Of all the milestones your baby will go through, one of the most memorable ones is, undoubtedly, the first taste of solid food. After all, this is huge. Your baby is taking her first step towards building a long-lasting relationship with food. It is also a very messy milestone. Babies are resistant to change and may not necessarily cooperate with their parents. If breastfed exclusively, your little one might eye the food-filled spoon suspiciously. Before you and your baby end up going to war over a small bowl of mushy veggies, here are some tips and tricks to a smooth, fuss-free feeding. With proper preparation, you can successfully help your baby through this transition.
Is your baby ready for solids?
Before you bring out the vati-chammach filled with mashed up food, here is a checklist that can help you check if your baby is ready.
- Your baby is six months old.
- Your baby has developed a gag reflex
- Your baby can sit up by herself or with support
- Your baby looks interested in food and tries to grab stuff off your plate
How to feed your baby: The dos and don’ts
Here are some pointers to help you and your baby adjust to the new feeding regime.
Sit your child the right way
Settle your child in an upright sitting position so that while feeding gravity does its job and your child can swallow easily and avoid choking.
Start with single foods
If food allergies run in your family or if you want to be cautious (considering how little we can trust outside food due to rampant adulteration), start with single-ingredient foods first, like mashed carrots, stewed apples, mashed sweet potatoes, etc.
Cook the meal at home
While packaged baby foods are available and very convenient while travelling, it’s always better to know and see exactly what ingredients are used in making your child’s food.
This also reduces the chances of stomach bug and avoids adding stress to your child’s still-developing gut.
Start with small helpings
Even if your child guzzles down a truckload of breastmilk, you don’t want to overload his palate with too much food. A tiny vati that holds less than two tablespoons of food is enough the first few times. Your baby might not even be able to finish that. Don’t worry, she can still rely on your breast milk to fill up during the first year of her life. The first year of solids is an introduction to the different tastes and textures of food. Your baby’s primary source of nutrition continues to to be breastmilk.
Finger foods are okay too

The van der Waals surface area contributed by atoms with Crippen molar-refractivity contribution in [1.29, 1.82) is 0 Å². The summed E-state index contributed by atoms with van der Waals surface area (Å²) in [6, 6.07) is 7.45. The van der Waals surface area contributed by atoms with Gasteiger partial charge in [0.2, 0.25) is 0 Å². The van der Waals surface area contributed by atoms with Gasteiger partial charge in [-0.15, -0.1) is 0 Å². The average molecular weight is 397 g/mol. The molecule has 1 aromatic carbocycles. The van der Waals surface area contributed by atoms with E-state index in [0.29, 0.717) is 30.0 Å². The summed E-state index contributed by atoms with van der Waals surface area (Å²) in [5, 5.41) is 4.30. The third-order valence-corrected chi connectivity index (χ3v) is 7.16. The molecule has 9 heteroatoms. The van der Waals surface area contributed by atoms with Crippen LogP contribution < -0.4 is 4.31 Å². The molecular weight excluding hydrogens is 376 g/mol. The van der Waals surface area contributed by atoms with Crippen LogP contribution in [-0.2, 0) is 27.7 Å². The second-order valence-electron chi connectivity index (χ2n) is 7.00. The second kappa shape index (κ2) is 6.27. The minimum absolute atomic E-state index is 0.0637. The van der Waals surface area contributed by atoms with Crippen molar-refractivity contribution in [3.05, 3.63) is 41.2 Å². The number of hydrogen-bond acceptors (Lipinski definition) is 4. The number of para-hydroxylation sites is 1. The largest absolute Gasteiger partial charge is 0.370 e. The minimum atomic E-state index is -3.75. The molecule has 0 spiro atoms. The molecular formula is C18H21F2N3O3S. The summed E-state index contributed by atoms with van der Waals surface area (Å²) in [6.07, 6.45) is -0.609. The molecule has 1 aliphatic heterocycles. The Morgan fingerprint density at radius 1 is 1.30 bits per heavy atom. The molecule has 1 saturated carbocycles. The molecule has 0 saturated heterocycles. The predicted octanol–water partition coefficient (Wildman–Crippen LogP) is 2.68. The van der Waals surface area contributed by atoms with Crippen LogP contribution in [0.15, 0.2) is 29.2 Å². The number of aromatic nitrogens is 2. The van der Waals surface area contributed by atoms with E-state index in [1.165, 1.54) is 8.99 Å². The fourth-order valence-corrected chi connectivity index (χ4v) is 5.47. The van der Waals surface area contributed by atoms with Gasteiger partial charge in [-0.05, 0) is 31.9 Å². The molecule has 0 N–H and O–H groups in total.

If your baby responds well to solids, you can offer chopped vegetables, fruits, pasta, etc. after 8 months.
Adjust the feeding technique
It’s best to observe your baby and try to understand her needs
Does she like mushy food
Does she prefer finger food
Is she better at feeding herself
Is there a time of day she is most receptive to eating solids
A little detective work can really help you crack the best way to feed your child
To know more about introducing solids, click here.
Don’t rush to start solids
Most paediatricians recommend starting solids when your baby is 5 to 6 months. It is really not necessary to start before this age, especially if breastfed exclusively.
No hard chunks or lumps
The food doesn’t have to be completely mashed, but it does have to be soft so that it can be easily swallowed. Chewing is a new skill your baby still has to master.
Don’t force your child
There will be many times, later on in life, where you’ll find yourself chasing your child with a spoonful of food. This is not that time. If your baby is stubborn and refuses a second bite, don’t despair. Stop for a while and try again a little later when she is less fussy or feels more hungry.
Feed on demand
Childcare experts recommend that you wait for your baby to show signs of hunger before feeding. This helps to attune your child to hunger and satiation signals. Follow the same format as you would when breastfeeding, which is to let the baby ask for food.
Avoid certain foods until one year of age
No salt, honey or sugar is allowed before your baby turns a year old. While naturally sweet fruits are okay, any kind of fruit juice is a bad idea. Your baby is sweet enough. No added sugar, please.
Here is an easy to make, date syrup recipe as a natural sweetener for your little one. Just remember to use it occasionally.
Nothing too hot or cold
It’s best to serve food at room temperature. Your baby’s delicate palate is still developing, and you don’t want anything to upset or trigger her eating skills.
Avoid liquid diets
Once your child has developed a gag reflex, they are perfectly capable of eating semi-mashed food or soft fruits and vegetables.
As it is with any milestone, some babies take to solid food quicker, while others take their time. As a parent, it’s important to be in tune with your baby’s needs. Just be patient, follow the techniques given above and keep your fingers crossed! b
Disclaimer: This post reflects the writer’s own experiences and research. Before starting your baby’s diet, always check with your paediatrician first. If you have anything to add, do let us know in the comments section below.